LETTERS TO THE EDITOR
For a very long time now, America's runaway immigration policies have been taking a toll on both the environment and the quality of life for U.S. citizens. But many of us who would have expressed concern over these issues have been silenced because we didn't want to be associated with extreme right-wing factions whose antics and proposals seemed both inhuman and tinged with racist underpinnings.
Now, however, we have a choice and an avenue to move forward. There is an organization called Progressives for Immigration Reform. This group has separated the hateful elements of the ongoing immigration dialogue from the scientific and meaningful issues that need to be addressed. They can be found on the Internet at www.progressivesforimmigrationreform.org. — Bob Messinger, Grants Pass
I was horrified by Ron Smith's letter admonishing us to "get history right." Smith suggests "true history" would lead us to conclude Nazis were a bunch of rock-throwing lightweights, and the most devastating conflict in world history was a cakewalk.
By late 1941, Hitler's war machine controlled most of the major European capitals. The Nazis were bombing London nightly and would advance within mere miles of Moscow. While Europe was dangerously close to conquest, the United States entered World War II after Pearl Harbor. We fought and won a global two-front war that threatened free world — losing 500,000 fathers, sons and brothers in the process. The Russians, albeit under Stalin, lost 20 million fighting the Nazis.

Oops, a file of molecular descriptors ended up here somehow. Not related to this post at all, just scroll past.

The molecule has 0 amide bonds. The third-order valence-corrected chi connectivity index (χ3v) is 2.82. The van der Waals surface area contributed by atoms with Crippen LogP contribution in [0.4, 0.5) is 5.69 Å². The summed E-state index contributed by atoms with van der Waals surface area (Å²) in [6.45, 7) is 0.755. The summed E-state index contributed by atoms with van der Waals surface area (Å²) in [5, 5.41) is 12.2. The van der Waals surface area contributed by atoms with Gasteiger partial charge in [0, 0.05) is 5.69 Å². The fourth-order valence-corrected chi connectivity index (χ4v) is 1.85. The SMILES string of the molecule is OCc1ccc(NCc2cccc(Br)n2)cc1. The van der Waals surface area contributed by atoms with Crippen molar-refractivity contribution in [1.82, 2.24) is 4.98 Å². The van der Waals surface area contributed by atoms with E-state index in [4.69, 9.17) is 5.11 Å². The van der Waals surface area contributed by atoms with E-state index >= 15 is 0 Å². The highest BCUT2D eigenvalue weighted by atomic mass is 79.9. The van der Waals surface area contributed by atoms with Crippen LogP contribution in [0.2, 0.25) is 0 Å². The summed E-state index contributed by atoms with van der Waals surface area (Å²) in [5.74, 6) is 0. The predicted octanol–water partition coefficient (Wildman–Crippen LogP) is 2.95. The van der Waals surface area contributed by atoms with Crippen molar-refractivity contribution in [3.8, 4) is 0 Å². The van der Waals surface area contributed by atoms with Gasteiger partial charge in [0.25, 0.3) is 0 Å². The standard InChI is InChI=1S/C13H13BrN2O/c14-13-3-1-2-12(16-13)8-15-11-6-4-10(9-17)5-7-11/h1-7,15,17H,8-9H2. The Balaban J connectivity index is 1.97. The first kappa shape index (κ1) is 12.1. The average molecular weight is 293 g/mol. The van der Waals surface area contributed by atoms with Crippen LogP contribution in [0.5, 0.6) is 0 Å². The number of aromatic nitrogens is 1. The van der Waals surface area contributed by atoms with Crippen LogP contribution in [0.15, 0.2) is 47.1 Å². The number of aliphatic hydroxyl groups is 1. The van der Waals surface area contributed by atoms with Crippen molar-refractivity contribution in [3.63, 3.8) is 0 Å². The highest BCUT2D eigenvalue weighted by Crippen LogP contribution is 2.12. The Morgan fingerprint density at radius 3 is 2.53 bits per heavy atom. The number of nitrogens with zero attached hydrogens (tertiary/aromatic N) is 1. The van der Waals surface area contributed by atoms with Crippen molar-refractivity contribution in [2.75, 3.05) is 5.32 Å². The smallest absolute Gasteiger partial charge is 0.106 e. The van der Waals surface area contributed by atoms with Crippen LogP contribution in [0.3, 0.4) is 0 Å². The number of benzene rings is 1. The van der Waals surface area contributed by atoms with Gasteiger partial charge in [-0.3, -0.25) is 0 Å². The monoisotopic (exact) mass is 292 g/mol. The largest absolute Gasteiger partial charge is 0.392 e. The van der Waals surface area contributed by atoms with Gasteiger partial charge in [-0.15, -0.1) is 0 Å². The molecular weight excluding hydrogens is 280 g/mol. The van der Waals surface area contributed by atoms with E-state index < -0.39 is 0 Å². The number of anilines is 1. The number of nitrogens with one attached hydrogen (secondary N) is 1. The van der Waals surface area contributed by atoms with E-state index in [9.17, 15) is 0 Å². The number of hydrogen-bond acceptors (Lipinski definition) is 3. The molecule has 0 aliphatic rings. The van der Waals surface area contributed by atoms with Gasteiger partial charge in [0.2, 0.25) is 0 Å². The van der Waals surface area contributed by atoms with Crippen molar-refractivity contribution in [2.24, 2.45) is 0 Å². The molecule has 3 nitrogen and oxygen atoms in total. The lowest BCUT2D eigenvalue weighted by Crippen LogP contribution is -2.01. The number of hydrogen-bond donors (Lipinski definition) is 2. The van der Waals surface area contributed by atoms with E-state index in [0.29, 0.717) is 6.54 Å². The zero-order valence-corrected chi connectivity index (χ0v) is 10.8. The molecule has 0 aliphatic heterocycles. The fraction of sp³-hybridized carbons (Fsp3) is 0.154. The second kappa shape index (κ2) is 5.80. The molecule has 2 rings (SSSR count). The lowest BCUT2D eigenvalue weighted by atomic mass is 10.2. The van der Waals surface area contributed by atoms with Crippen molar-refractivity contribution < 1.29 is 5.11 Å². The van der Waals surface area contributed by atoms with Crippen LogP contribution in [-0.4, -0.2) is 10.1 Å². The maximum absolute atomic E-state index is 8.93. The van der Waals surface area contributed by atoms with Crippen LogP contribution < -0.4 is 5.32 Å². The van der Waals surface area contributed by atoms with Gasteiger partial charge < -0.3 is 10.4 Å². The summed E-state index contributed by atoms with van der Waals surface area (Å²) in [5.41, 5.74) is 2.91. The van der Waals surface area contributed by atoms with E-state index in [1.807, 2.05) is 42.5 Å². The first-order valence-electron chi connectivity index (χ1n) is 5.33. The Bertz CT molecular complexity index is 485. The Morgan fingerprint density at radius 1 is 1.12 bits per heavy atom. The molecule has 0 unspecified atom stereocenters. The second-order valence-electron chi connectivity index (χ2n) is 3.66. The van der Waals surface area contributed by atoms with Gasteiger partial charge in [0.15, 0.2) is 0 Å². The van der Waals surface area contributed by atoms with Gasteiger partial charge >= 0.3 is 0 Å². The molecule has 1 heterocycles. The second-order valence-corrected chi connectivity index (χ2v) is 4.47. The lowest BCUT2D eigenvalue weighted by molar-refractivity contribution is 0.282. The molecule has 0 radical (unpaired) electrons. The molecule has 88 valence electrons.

My father fought the Nazis in North Africa and Italy in a unit that suffered nearly 70 percent casualties. As a boy he told me the horrors of warfare, along with the absolute necessity of crushing devils like Hitler. I bitterly resent anyone who mistakenly lectures me that the proper celebration of D-Day is "dreamland." We all need to continue to celebrate the heroes of D-Day and World War II, and the remember what that victory meant for America — and what it ultimately cost. — David Spear, Medford
For the holiday, I visited family in Oregon. They said the Fourth of July parade in Ashland is a "must see" experience. So my wife and I joined the crowd and I was very impressed by the community-based themes of the entries, and the bands were great.
The only downside to the parade was the ear-splitting noise from the motorcycle that was in one of the entries. I saw little children holding their hands over their ears; the noise was actually painful to my own ears.
The Oregon Vehicle Code addresses this violation in section 815.025. To have a vehicle in the parade that flouts the law sets a bad example to youngsters and was inappropriate. — Carman Gentile, Arcata, Calif.
On July 4, the Mail Tribune published the full text of the Declaration of Independence. How ironic — less than a week before some of our independence was taken away with the Supreme Court upholding Obamacare. Tyranny won while liberty and individual rights lost due to Chief Justice Roberts' twisted logic.
Only Congress can make tax law. If Obamacare is a tax then it is unconstitutional because Congress did not pass it as a tax. If it is not a tax but a mandate it is unconstitutional by Roberts' own analysis.
As the dissent said, Justice Roberts did not rule on what the act was, but what it could have been but wasn't. This is writing law.
The dissent argued correctly that the words "mandate" and "tax" do not mean the same. Each word has different ramifications. Roberts conflated the two to make an incoherent, ambiguous conclusion. Words have specific meanings and represent concepts.
Roberts' conclusion at best is a pathetic attempt to have it both ways. At worst it is an intellectual crime. Roberts' decision sanctions the violation of individual rights—the opposite of what he has sworn to do. June 28, 2012 — a day of infamy. — Gordon W. Dickerson, Medford